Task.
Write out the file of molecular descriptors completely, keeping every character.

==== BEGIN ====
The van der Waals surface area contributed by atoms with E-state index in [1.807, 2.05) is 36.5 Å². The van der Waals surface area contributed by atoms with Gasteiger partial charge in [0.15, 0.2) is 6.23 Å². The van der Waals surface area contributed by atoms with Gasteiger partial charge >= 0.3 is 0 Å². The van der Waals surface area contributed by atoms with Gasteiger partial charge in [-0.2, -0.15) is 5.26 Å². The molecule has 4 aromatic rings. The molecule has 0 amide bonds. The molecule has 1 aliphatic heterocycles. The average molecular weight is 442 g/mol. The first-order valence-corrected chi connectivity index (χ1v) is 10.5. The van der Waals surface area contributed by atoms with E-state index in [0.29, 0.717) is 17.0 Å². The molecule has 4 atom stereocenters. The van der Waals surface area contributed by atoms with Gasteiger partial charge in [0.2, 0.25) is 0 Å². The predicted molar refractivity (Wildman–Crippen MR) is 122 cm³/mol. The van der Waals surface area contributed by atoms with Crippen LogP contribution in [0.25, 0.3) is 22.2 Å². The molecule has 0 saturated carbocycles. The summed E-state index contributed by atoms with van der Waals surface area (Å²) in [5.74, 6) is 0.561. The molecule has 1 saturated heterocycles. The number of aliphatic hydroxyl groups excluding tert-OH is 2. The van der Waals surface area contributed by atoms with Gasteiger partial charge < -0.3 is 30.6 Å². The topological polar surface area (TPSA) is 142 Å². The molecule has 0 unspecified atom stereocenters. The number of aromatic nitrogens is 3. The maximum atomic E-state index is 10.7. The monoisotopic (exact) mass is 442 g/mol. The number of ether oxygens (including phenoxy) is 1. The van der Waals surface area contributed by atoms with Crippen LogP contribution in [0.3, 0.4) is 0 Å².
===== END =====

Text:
The van der Waals surface area contributed by atoms with E-state index in [1.807, 2.05) is 36.5 Å². The van der Waals surface area contributed by atoms with Gasteiger partial charge in [0.15, 0.2) is 6.23 Å². The van der Waals surface area contributed by atoms with Gasteiger partial charge >= 0.3 is 0 Å². The van der Waals surface area contributed by atoms with Gasteiger partial charge in [-0.2, -0.15) is 5.26 Å². The molecule has 4 aromatic rings. The molecule has 0 amide bonds. The molecule has 1 aliphatic heterocycles. The average molecular weight is 442 g/mol. The first-order valence-corrected chi connectivity index (χ1v) is 10.5. The van der Waals surface area contributed by atoms with E-state index in [0.29, 0.717) is 17.0 Å². The molecule has 4 atom stereocenters. The van der Waals surface area contributed by atoms with Gasteiger partial charge in [0.2, 0.25) is 0 Å². The predicted molar refractivity (Wildman–Crippen MR) is 122 cm³/mol. The van der Waals surface area contributed by atoms with Crippen LogP contribution in [0.25, 0.3) is 22.2 Å². The molecule has 0 saturated carbocycles. The summed E-state index contributed by atoms with van der Waals surface area (Å²) in [5.74, 6) is 0.561. The molecule has 1 saturated heterocycles. The number of aliphatic hydroxyl groups excluding tert-OH is 2. The van der Waals surface area contributed by atoms with Gasteiger partial charge < -0.3 is 30.6 Å². The topological polar surface area (TPSA) is 142 Å². The molecule has 0 unspecified atom stereocenters. The number of aromatic nitrogens is 3. The maximum atomic E-state index is 10.7. The monoisotopic (exact) mass is 442 g/mol. The number of ether oxygens (including phenoxy) is 1. The van der Waals surface area contributed by atoms with Crippen LogP contribution in [0.3, 0.4) is 0 Å².